Monday, 26 Aug 2019

You are here

Checkpoint Inhibitor-related Myositis – Something Different

As expected, this year’s ACR meeting saw an upswing in the number of abstracts on immune related adverse events from checkpoint inhibitor therapy compared to last year. With the increase in approved indications for checkpoint inhibitors (CPIs), rheumatologists everywhere are going to be getting referrals for rheumatic irAEs.

Two abstracts in particular caught my eye as they both shed some light on CPI-related myositis, a rare but often devastating complication.

Andrew Mammen presented results of a study (abstract #2288) in which they collected serum and PBMCs before and after avelumab (anti-PD-L1) therapy in patients with thymoma and monitored for CK elevations. They also assessed for thymoma- and myositis-associated autoantibodies. They enrolled 8 patients, all with normal baseline CK levels. Four patients developed elevated CK (762-16,037 IU/L) and proximal muscle weakness after avelumab initiation. These patients were treated with immunosuppressive therapy for myositis and all CK levels normalized within weeks. Of note, one patient with myositis also developed myocarditis. Very interestingly, all 4 patients who developed myositis had pre-existing anti-AChR autoantibodies, and none were positive for any traditional myositis autoantibody. While we are still learning the pathophysiologic mechanism of irAEs, this study suggests that some patients who develop myositis may have a predisposition to autoimmunity, and that we should be screening these patients pre-CPI.

A second abstract (#2976) looking at 180 CPI-related myositis cases collected from a WHO database (VigiBase) found that this entity carries a significant morbidity and mortality, with fatalities occurring 21.2%. They also found a proportion of patients have atypical features including concurrent myocarditis in 16.1% and myasthenia gravis-like symptoms in 15.6%.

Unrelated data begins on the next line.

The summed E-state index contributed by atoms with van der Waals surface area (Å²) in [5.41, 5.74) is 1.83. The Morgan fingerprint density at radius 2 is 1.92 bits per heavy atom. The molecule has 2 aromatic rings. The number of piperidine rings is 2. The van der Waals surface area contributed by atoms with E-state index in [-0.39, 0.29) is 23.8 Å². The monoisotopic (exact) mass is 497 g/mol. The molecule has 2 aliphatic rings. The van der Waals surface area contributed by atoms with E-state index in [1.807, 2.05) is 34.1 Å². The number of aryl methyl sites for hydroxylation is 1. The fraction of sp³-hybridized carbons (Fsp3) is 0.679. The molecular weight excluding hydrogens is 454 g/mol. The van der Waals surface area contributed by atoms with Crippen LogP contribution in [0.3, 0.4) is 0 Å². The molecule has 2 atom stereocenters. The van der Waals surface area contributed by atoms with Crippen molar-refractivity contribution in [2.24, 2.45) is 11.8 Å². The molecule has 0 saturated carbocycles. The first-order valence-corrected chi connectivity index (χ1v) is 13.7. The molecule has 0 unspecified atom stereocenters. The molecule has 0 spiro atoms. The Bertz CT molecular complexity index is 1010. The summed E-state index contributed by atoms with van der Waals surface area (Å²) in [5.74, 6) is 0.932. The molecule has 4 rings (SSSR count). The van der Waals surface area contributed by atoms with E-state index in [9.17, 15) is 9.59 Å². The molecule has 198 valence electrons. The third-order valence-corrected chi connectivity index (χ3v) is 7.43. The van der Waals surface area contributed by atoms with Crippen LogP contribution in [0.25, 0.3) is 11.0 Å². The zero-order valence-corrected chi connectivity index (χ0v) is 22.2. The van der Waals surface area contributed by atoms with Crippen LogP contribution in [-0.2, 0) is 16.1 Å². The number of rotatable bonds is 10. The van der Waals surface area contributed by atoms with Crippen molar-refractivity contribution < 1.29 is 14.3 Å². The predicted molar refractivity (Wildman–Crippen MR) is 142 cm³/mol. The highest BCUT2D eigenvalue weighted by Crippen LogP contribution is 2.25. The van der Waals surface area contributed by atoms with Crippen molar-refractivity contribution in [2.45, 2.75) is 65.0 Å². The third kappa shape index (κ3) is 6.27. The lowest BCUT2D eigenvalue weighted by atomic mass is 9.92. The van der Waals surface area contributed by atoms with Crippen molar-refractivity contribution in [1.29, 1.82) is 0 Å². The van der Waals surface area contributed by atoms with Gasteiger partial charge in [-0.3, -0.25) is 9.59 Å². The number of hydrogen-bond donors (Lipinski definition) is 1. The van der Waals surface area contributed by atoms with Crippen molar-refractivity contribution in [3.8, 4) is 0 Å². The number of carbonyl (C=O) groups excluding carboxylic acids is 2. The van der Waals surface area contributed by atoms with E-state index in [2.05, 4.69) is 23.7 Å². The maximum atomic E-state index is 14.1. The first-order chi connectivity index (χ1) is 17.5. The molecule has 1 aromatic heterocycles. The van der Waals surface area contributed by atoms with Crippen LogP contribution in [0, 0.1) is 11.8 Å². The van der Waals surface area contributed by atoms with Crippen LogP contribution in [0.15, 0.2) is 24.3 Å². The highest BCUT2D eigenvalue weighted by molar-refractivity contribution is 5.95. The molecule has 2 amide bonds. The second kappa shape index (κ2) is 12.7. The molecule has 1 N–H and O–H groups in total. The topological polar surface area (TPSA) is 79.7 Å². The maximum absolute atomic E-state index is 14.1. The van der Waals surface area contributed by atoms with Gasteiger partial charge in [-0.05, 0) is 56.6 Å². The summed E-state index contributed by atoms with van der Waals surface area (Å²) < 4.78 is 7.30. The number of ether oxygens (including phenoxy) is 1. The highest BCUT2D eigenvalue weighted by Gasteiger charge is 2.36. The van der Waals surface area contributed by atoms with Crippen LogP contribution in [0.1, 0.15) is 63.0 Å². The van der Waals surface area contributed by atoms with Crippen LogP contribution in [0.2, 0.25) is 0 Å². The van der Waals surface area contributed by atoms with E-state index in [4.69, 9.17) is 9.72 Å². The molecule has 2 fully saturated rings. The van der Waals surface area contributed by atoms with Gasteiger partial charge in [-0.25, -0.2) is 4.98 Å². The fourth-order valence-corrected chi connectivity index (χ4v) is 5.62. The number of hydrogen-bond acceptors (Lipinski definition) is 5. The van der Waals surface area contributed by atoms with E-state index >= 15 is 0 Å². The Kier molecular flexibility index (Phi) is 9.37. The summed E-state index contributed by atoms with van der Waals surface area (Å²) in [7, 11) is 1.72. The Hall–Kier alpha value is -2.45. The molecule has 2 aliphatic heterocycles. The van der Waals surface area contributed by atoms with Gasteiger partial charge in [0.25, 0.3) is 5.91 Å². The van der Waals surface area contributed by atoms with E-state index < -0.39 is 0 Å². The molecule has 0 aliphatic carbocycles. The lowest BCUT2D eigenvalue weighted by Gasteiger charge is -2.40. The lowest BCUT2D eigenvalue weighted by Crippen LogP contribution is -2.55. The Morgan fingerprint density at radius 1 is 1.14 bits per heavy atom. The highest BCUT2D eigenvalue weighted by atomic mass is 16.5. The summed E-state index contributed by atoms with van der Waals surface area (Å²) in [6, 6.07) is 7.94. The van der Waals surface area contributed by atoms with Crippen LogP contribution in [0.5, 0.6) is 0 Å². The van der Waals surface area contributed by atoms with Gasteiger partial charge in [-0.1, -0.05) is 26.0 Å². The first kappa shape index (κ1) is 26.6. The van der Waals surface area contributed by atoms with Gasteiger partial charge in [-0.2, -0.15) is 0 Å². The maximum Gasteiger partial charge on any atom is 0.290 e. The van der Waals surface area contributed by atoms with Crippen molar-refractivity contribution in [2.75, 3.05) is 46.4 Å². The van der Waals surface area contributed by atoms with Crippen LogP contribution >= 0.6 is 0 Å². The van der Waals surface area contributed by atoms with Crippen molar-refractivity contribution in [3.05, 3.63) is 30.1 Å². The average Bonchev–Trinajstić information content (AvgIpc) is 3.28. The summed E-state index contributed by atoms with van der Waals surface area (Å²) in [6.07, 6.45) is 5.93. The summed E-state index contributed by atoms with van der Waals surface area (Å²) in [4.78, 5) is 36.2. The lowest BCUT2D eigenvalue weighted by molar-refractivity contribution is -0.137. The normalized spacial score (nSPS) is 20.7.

We have much to learn about rheumatic irAEs, and the 20+ abstracts presented at this meeting reassure me we are headed in the right direction to answering key questions about risk factors, biomarkers, pathophysiology and treatment, as well as raising awareness among rheumatologists.


Add new comment

More Like This

With Autoimmunity, Checkpoint Inhibitors Can Be Used

Among patients with pre-existing autoimmune diseases who developed cancer and were treated with immune checkpoint inhibitors (ICI), flares of the underlying disease and other immune-related adverse events were common, a retrospective study conducted in France showed.

New EULAR/ACR Classification Criteria for SLE

The European League Against Rheumatism (EULAR) and the American College of Rheumatology (ACR) have jointly developed new classification criteria for systemic lupus erythematosus (SLE); prompted by the need for criteria that were both highly sensitive and specific. The net result is improved sensitivity and specificity, but the use of positive ANA requirement along with a longer list of weighted criteria ensures its utility in SLE research (including early or latent SLE), but not clinical practice.

Sjogren's Syndrome at Risk for Psychiatric Disorders

A population-based claims study from Taiwan shows significantly increased incidences of depressive disorder, anxiety disorder, and sleep disorder in patients with primary Sjögren’s syndrome (pSS). 

Abatacept Disappoints in Systemic Sclerosis

A 12‐month, Phase 2 trial has shown that subcutaneous abatacept was well tolerated in patients with diffuse cutaneous systemic sclerosis (dcSSc), but failed to significantly change the skin outcomes as measured by the change in modified Rodnan skin score (mRSS)

FDA AAC Splits Vote in Favor of Nintedanib for Scleroderma Interstitial Lung Disease

The FDA convened Arthritis Advisory Committee to consider nintedanib for the treatment of systemic sclerosis-associated interstitial lung disease (SSc-ILD) and voted 10-7 in favor of approving the drug for this new indication.